FC@Berlin 2019, Dispatch 1 – Before Zoya Akhtar and Rima Das, these Indians were at the Berlinale (yup, Ram Gopal Varma’s in the list)

Posted on February 7, 2019


Read the full article on Film Companion, here: https://www.filmcompanion.in/berlin-film-festival-indians-at-berlinale-before-zoya-akhtar-rima-das/

Mainstream ventures like Hum Dil De Chuke Sanam, Paruthiveeran, Dil Se. Art-house classics by Satyajit Ray, Mrinal Sen. And Shah Rukh Khan seems really popular.

In a review dated May 15, 1977, India Today characterised Shyam Benegal’s Manthan as “a valid contribution in sociological terms”. True enough. The film is, after all, about the empowerment of rural milk producers, through a co-operative. But what was it doing in the Culinary Cinema section at the 2010 Berlinale, alongside films like Chris Hegedus and DA Pennebaker’s Kings of Pastry, which was about French pastry chefs competing for an award? For that, we must turn to this section’s credo: “Films about the dark sides of the food world, such as hunger and poor nutrition, monocultures and factory farming, are also an important part of the programme because they raise awareness about the consequences of our eating habits.”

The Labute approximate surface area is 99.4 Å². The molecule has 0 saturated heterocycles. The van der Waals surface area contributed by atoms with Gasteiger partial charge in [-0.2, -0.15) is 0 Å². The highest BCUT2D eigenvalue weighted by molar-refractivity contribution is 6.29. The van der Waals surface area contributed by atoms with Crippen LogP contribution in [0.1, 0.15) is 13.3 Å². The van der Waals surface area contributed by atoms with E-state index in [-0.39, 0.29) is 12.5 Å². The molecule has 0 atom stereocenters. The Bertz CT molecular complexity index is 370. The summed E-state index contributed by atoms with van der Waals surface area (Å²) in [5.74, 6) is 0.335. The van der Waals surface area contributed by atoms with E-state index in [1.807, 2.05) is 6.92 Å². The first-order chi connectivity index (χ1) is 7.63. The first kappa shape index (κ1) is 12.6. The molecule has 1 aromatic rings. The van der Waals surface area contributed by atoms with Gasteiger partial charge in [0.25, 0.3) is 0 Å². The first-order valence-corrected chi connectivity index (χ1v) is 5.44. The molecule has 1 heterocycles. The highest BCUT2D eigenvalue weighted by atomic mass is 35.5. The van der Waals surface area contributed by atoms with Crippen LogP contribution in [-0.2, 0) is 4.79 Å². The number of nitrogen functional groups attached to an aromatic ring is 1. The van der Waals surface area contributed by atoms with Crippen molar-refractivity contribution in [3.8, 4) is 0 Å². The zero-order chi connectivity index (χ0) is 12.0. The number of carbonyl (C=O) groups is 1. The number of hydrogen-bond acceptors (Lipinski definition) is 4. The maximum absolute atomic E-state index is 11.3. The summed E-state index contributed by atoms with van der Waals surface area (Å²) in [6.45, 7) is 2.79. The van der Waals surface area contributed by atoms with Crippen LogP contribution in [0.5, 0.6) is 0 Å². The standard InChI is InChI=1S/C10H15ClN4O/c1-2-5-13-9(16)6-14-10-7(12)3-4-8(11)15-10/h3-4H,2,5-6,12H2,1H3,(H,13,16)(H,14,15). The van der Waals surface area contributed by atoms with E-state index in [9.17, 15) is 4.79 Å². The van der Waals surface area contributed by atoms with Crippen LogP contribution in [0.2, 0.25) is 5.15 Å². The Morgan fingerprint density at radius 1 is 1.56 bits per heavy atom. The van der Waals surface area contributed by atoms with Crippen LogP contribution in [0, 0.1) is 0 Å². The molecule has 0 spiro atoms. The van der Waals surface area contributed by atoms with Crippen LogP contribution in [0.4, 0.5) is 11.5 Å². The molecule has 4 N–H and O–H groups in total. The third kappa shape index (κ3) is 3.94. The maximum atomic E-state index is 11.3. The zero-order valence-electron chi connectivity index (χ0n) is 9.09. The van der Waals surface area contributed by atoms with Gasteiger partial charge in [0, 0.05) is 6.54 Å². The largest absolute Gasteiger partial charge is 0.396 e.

Going through the Berlinale’s selections over the years yields fascinating trivia about the Indian presence at the festival. The earliest entry I found was from 1956. Come on, take a guess. No, it isn’t Jagte Raho, the Raj Kapoor-starrer that won four National Awards and the Crystal Globe Grand Prix at the 1957 Karlovy Vary International Film Festival. It isn’t Satyajit Ray’s Aparajito, either — the second installment of his career-launching trilogy. The film is (drumroll)… Spring Comes to Kashmir, a 12-minute Films Division documentary directed by Ravi Prakash. It won the Silver Bear in the Short Film category. Here it is, in gorgeous Eastman Colour.

Continued at the link above.

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